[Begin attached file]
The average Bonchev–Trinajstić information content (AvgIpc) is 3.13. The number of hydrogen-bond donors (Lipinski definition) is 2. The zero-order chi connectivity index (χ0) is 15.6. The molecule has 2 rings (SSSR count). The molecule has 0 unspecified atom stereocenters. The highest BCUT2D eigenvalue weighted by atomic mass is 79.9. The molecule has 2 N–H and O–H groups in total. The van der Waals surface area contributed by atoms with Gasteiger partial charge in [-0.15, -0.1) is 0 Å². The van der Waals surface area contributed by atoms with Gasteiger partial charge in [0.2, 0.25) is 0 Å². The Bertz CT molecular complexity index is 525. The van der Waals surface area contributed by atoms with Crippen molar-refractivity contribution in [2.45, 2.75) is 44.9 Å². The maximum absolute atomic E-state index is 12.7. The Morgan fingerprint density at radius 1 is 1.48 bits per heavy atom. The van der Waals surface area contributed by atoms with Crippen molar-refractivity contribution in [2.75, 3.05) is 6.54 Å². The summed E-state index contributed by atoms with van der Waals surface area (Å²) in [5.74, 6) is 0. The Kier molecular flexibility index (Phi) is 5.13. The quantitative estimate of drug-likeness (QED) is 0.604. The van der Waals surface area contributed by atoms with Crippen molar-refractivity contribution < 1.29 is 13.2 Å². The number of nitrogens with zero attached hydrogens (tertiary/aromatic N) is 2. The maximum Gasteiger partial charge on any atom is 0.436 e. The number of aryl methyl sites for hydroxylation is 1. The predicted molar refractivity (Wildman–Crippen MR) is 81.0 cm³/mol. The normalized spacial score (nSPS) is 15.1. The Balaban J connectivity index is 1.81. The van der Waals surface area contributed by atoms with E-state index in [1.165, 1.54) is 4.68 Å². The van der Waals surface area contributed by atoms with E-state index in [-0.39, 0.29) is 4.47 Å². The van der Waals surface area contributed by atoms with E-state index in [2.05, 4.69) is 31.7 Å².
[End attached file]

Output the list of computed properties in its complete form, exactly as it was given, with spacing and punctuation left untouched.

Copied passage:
The average Bonchev–Trinajstić information content (AvgIpc) is 3.13. The number of hydrogen-bond donors (Lipinski definition) is 2. The zero-order chi connectivity index (χ0) is 15.6. The molecule has 2 rings (SSSR count). The molecule has 0 unspecified atom stereocenters. The highest BCUT2D eigenvalue weighted by atomic mass is 79.9. The molecule has 2 N–H and O–H groups in total. The van der Waals surface area contributed by atoms with Gasteiger partial charge in [-0.15, -0.1) is 0 Å². The van der Waals surface area contributed by atoms with Gasteiger partial charge in [0.2, 0.25) is 0 Å². The Bertz CT molecular complexity index is 525. The van der Waals surface area contributed by atoms with Crippen molar-refractivity contribution in [2.45, 2.75) is 44.9 Å². The maximum absolute atomic E-state index is 12.7. The Morgan fingerprint density at radius 1 is 1.48 bits per heavy atom. The van der Waals surface area contributed by atoms with Crippen molar-refractivity contribution in [2.75, 3.05) is 6.54 Å². The summed E-state index contributed by atoms with van der Waals surface area (Å²) in [5.74, 6) is 0. The Kier molecular flexibility index (Phi) is 5.13. The quantitative estimate of drug-likeness (QED) is 0.604. The van der Waals surface area contributed by atoms with Crippen molar-refractivity contribution < 1.29 is 13.2 Å². The number of nitrogens with zero attached hydrogens (tertiary/aromatic N) is 2. The maximum Gasteiger partial charge on any atom is 0.436 e. The number of aryl methyl sites for hydroxylation is 1. The predicted molar refractivity (Wildman–Crippen MR) is 81.0 cm³/mol. The normalized spacial score (nSPS) is 15.1. The Balaban J connectivity index is 1.81. The van der Waals surface area contributed by atoms with E-state index in [1.165, 1.54) is 4.68 Å². The van der Waals surface area contributed by atoms with E-state index in [-0.39, 0.29) is 4.47 Å². The van der Waals surface area contributed by atoms with E-state index in [2.05, 4.69) is 31.7 Å².